Good Fat and Bad Fat-Where is the Difference?

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Good Fat and Bad Fat-Where is the Difference?. Fat makes you fat, sick and best we do without it. Not correct! In fact, some fats are vital for human beings. We’ll tell you what’s important.

Fat does not enjoy the best reputation. The most common property attributed to him is probably that it makes you fat. After all, obese people are often referred to behind closed doors as “fat”.

Some fats are more than just important to our body. Nutritionists describe it as essential, which means that the body needs it, but can not produce it on its own. The difference among essential and non-essential makes a little bit of chemistry:

Saturated and unsaturated fats: what does that mean?
Like everything else, fat consists of atoms; namely carbon, oxygen and hydrogen. What matters is how the carbon atoms are linked together.

There are individual connections and second connections between them. The more carbon atoms are doubly connected, the better. Because that makes them particularly responsive and comfortable for our body and versatile. Fats that have only individual compounds are called saturated fatty acids.

If they have a single, double compound, it is unsaturated fatty acid. If several carbon atoms are doubly connected, we are dealing with a polyunsaturated fatty acid. The more unsaturated, the healthier.


Why the body needs fats

Fats, or lipids, as the scientific term goes, are one of the most important components of our diet alongside carbohydrates and proteins. Without them, our organism would not work. Their tasks are sometimes highly specialised and differ depending on the type of fat.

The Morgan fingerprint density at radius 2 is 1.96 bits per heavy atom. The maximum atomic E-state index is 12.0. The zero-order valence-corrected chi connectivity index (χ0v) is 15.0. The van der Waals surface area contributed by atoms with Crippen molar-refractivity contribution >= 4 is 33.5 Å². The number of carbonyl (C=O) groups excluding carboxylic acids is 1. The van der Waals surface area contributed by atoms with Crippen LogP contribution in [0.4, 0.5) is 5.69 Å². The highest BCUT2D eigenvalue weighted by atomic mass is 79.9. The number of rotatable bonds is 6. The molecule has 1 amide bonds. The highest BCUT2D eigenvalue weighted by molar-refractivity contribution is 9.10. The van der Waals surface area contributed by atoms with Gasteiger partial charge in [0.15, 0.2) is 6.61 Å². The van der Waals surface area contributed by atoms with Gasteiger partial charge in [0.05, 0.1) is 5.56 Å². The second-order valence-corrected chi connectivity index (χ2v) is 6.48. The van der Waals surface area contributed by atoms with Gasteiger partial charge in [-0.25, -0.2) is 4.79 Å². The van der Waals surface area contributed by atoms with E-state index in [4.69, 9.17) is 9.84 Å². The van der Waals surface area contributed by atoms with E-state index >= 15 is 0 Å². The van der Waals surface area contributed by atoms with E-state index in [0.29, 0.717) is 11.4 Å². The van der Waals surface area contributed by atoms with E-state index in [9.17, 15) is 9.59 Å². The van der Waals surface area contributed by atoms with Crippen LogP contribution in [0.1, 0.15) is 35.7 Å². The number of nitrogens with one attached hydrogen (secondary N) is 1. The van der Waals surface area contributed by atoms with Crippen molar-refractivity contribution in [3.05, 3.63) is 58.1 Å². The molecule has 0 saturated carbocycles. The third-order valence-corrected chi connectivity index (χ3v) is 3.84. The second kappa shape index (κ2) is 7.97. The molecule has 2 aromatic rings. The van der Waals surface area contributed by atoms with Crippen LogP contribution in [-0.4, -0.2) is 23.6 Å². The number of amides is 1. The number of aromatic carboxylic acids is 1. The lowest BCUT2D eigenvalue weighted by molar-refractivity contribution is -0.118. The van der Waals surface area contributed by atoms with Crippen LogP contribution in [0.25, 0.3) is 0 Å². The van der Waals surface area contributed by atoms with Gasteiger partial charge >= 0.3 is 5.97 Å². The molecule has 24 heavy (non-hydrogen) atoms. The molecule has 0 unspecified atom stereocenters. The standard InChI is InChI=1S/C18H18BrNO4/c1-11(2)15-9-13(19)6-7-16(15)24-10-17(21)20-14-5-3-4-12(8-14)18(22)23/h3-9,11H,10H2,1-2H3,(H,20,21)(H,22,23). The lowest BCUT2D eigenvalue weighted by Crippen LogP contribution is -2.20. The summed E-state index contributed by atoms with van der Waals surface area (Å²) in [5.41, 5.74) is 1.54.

Above all, saturated fats are a very efficient source of energy. They are also suspected of raising cholesterol levels and causing cardiovascular disease. Therefore, you should consume them only in moderation. But even saturated fatty acids have their job.

For example, they hold organs in place and surround them with a stable protective layer. Saturated fatty acids are observed mainly in animal products like milk, meat and sausage.

Monounsaturated fatty acids carry out numerous regulatory tasks in our body. They are responsible for maintaining healthy blood pressure, lowering blood sugar levels and optimising cholesterol levels. Highly unsaturated fat contains rapeseed and olive oil, avocados and nuts.

Here we come to the fatty acids that physicians call “essential”. Because our body needs it, but can not produce it yourself. The only source is our food. The most well-known representatives of polyunsaturated fatty acids probably include omega-3 and omega-6.

They are especially crucial for the formation of cells and nerves, especially in the brain. Besides, they regulate blood clotting, are needed to process various vitamins and even have an anti-inflammatory effect. Flax, soy and walnut oil, as well as marine fish such as salmon or tuna, are rich in polyunsaturated fatty acids.

A little bit of fat is part of every balanced diet. Best in the form of polyunsaturated fatty acids. The German Nutrition Society recommends that about 30 percent of your daily energy should come from fat, of which a maximum of 20 grams of saturated fat.

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